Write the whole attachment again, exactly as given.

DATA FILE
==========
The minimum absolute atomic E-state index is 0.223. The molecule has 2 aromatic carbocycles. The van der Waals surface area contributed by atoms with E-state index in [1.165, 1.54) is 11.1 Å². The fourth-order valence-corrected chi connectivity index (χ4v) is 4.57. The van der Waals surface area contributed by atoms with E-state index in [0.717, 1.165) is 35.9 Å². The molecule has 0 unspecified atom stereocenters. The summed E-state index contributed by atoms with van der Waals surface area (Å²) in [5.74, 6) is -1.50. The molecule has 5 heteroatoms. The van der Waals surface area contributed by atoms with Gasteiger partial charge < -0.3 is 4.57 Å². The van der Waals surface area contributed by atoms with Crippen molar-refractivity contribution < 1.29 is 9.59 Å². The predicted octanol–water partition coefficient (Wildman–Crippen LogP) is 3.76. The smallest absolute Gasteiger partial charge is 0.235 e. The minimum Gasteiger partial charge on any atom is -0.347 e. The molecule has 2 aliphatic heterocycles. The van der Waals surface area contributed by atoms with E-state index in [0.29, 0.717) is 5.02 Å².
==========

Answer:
The minimum absolute atomic E-state index is 0.223. The molecule has 2 aromatic carbocycles. The van der Waals surface area contributed by atoms with E-state index in [1.165, 1.54) is 11.1 Å². The fourth-order valence-corrected chi connectivity index (χ4v) is 4.57. The van der Waals surface area contributed by atoms with E-state index in [0.717, 1.165) is 35.9 Å². The molecule has 0 unspecified atom stereocenters. The summed E-state index contributed by atoms with van der Waals surface area (Å²) in [5.74, 6) is -1.50. The molecule has 5 heteroatoms. The van der Waals surface area contributed by atoms with Gasteiger partial charge < -0.3 is 4.57 Å². The van der Waals surface area contributed by atoms with Crippen molar-refractivity contribution < 1.29 is 9.59 Å². The predicted octanol–water partition coefficient (Wildman–Crippen LogP) is 3.76. The smallest absolute Gasteiger partial charge is 0.235 e. The minimum Gasteiger partial charge on any atom is -0.347 e. The molecule has 2 aliphatic heterocycles. The van der Waals surface area contributed by atoms with E-state index in [0.29, 0.717) is 5.02 Å².